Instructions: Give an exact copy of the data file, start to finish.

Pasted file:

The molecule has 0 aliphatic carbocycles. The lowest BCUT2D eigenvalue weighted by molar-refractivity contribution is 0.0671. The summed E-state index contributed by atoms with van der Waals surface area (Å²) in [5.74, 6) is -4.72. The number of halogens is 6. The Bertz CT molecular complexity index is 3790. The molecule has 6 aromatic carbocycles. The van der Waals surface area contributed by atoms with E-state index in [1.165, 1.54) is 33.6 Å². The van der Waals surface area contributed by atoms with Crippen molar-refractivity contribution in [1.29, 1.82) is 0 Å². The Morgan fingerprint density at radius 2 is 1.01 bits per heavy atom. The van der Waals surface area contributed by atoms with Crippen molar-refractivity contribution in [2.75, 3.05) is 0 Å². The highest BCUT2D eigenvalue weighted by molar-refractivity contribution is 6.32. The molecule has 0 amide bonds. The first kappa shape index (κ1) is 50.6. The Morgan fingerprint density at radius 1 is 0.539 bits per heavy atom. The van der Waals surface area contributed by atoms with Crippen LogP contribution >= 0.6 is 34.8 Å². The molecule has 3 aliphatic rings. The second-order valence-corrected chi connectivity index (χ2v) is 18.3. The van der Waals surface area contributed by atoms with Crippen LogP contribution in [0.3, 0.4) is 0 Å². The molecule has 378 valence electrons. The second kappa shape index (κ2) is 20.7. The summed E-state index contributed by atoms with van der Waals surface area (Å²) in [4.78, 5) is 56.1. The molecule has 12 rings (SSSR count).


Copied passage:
The molecule has 0 aliphatic carbocycles. The lowest BCUT2D eigenvalue weighted by molar-refractivity contribution is 0.0671. The summed E-state index contributed by atoms with van der Waals surface area (Å²) in [5.74, 6) is -4.72. The number of halogens is 6. The Bertz CT molecular complexity index is 3790. The molecule has 6 aromatic carbocycles. The van der Waals surface area contributed by atoms with E-state index in [1.165, 1.54) is 33.6 Å². The van der Waals surface area contributed by atoms with Crippen molar-refractivity contribution in [1.29, 1.82) is 0 Å². The Morgan fingerprint density at radius 2 is 1.01 bits per heavy atom. The van der Waals surface area contributed by atoms with Crippen molar-refractivity contribution in [2.75, 3.05) is 0 Å². The highest BCUT2D eigenvalue weighted by molar-refractivity contribution is 6.32. The molecule has 0 amide bonds. The first kappa shape index (κ1) is 50.6. The Morgan fingerprint density at radius 1 is 0.539 bits per heavy atom. The van der Waals surface area contributed by atoms with Crippen LogP contribution >= 0.6 is 34.8 Å². The molecule has 3 aliphatic rings. The second-order valence-corrected chi connectivity index (χ2v) is 18.3. The van der Waals surface area contributed by atoms with Crippen LogP contribution in [0.3, 0.4) is 0 Å². The molecule has 378 valence electrons. The second kappa shape index (κ2) is 20.7. The summed E-state index contributed by atoms with van der Waals surface area (Å²) in [4.78, 5) is 56.1. The molecule has 12 rings (SSSR count).